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The Perversity of Perfection

When is good enough OK? How long do we wait it out, work it over, contemplate it, rewrite, redo, add-on, modify and ultimately avoid completion of a creative project? When do we stand back and willingly break the champagne bottle across the bow, allowing our “ship” to sail out into the sometimes perilous waters of the public domain?  How prepared are we for praise or is it the criticism we anticipate?  Is it truly a celebration yet? When is it OK to let go, release the piece and by extension reveal our deepest selves to strangers? Where do you stash your “on-hold” projects? The clock is ticking and only you can change the internal dialogue that may have impeded your progress in the past. Now is the time for an intervention, an examination of what’s been getting in the way and how to create momentum.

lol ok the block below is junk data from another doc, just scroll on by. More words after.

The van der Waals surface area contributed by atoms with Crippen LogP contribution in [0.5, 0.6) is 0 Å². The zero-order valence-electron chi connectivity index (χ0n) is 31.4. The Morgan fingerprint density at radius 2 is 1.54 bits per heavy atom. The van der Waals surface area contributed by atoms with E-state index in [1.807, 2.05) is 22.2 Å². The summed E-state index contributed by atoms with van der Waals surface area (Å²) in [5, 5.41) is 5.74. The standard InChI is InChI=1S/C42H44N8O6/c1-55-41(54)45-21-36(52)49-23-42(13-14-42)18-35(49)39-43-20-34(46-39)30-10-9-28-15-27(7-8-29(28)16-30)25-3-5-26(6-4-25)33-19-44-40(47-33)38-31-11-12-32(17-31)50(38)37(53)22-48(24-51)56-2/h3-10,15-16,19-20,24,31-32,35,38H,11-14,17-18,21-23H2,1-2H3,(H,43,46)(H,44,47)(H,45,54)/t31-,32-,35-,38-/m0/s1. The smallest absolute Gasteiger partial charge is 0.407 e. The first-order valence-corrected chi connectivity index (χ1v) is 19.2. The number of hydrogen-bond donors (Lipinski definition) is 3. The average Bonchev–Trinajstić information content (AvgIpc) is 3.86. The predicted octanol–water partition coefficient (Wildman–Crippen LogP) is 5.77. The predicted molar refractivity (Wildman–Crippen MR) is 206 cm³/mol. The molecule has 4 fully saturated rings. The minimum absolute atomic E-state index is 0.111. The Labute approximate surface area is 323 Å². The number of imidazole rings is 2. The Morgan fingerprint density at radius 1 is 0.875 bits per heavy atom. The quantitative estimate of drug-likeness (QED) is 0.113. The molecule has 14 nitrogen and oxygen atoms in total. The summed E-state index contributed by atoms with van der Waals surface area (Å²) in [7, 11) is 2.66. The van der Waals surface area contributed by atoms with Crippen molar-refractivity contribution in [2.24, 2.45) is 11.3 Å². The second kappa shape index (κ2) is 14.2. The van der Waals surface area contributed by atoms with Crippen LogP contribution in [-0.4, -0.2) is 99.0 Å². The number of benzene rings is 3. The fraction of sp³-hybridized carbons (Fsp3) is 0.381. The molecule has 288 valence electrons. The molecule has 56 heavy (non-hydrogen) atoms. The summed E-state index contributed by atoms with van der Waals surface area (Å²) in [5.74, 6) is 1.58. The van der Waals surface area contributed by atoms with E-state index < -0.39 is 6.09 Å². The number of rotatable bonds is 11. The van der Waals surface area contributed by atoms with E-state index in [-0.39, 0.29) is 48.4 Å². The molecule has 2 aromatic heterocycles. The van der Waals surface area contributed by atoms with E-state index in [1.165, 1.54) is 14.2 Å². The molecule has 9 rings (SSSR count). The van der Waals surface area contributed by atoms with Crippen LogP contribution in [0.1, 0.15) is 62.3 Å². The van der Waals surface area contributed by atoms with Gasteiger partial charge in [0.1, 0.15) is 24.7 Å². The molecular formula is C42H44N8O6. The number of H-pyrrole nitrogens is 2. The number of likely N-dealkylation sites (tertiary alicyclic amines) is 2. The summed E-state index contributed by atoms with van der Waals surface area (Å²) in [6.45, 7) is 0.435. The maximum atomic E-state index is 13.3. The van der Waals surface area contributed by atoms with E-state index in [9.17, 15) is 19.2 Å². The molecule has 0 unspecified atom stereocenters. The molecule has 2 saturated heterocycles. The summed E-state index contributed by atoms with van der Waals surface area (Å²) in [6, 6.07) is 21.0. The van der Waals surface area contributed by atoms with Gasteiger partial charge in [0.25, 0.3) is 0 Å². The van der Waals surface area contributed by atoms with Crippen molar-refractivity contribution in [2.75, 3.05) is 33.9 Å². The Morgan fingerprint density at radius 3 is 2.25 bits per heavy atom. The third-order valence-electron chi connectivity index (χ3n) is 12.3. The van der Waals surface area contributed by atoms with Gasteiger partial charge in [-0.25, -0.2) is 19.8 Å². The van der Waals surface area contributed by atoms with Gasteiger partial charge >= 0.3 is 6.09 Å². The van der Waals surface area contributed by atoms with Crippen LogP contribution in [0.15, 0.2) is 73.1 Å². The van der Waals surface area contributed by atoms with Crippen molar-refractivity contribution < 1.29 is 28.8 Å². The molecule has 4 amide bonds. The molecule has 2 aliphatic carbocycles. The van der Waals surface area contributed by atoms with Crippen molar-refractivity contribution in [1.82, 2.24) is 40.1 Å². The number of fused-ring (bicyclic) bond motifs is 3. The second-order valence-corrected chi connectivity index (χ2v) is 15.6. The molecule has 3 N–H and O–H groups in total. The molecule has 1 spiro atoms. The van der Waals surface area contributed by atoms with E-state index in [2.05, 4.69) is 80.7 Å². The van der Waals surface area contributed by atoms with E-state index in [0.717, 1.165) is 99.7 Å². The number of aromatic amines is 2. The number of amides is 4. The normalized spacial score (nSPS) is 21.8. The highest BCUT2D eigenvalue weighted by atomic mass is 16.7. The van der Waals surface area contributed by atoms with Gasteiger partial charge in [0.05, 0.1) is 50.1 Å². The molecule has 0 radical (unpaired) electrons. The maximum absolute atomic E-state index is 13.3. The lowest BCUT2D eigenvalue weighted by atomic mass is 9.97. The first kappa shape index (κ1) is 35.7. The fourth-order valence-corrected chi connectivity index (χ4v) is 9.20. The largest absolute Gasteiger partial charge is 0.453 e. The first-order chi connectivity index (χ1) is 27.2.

“I have spent my days stringing and unstringing my instrument, while the song I came to sing remains unsung.” Rabindranth Tagore, poet

For many us of, beginnings are exciting and often far more interesting than endings.  Beginnings are fresh and herald in possibility and newness. On the other hand completion points to the next undertaking; a refocus on something else. Will it be equally exciting or test your abilities and talents. Were you a “one hit wonder” or a legitimate talent? Will you be revealed as a fraud or a mover and shaker?

Here is the reality check-in. Fear is the enemy of action. The more you ponder, the less likely you are to MOVE FORWARD, submit the project, send out the manuscript, or deliver the painting to the gallery owner.  We react to situations when we do not have a goal. We act upon them when we are sure of our goals. When you write down your goals, it activates something in your brain that leads to actions that help realize them.

  1. Long lists can give us a false sense of having accomplished many of the action items or foster a sense of overwhelm

  2. Instead, set one small goal for today which can be as simple as dedicating 15-minutes to writing or making a phone call that you’ve been putting off

  3. If you feel inspired, continue beyond your pre-set time

  4. Notice if the time of day as you approach your task is an energy enhancer or drain

  5. Adjust accordingly

© 2014 Maureen Weisner

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